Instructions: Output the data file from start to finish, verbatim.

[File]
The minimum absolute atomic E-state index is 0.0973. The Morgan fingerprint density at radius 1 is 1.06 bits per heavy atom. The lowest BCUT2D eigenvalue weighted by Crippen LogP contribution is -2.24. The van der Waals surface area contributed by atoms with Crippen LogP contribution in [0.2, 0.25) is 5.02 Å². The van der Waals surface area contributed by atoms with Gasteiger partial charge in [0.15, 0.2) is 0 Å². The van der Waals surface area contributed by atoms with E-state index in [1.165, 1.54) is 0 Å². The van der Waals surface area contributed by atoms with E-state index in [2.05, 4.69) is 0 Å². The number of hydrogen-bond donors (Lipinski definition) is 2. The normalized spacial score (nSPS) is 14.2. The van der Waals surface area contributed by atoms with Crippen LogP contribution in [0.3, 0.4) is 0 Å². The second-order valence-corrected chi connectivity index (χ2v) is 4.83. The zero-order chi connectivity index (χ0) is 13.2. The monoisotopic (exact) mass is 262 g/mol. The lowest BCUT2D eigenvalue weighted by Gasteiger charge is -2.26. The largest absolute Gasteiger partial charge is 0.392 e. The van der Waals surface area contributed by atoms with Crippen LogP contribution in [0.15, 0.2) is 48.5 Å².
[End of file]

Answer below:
The minimum absolute atomic E-state index is 0.0973. The Morgan fingerprint density at radius 1 is 1.06 bits per heavy atom. The lowest BCUT2D eigenvalue weighted by Crippen LogP contribution is -2.24. The van der Waals surface area contributed by atoms with Crippen LogP contribution in [0.2, 0.25) is 5.02 Å². The van der Waals surface area contributed by atoms with Gasteiger partial charge in [0.15, 0.2) is 0 Å². The van der Waals surface area contributed by atoms with E-state index in [1.165, 1.54) is 0 Å². The van der Waals surface area contributed by atoms with E-state index in [2.05, 4.69) is 0 Å². The number of hydrogen-bond donors (Lipinski definition) is 2. The normalized spacial score (nSPS) is 14.2. The van der Waals surface area contributed by atoms with Crippen LogP contribution in [0.3, 0.4) is 0 Å². The second-order valence-corrected chi connectivity index (χ2v) is 4.83. The zero-order chi connectivity index (χ0) is 13.2. The monoisotopic (exact) mass is 262 g/mol. The lowest BCUT2D eigenvalue weighted by Gasteiger charge is -2.26. The largest absolute Gasteiger partial charge is 0.392 e. The van der Waals surface area contributed by atoms with Crippen LogP contribution in [0.15, 0.2) is 48.5 Å².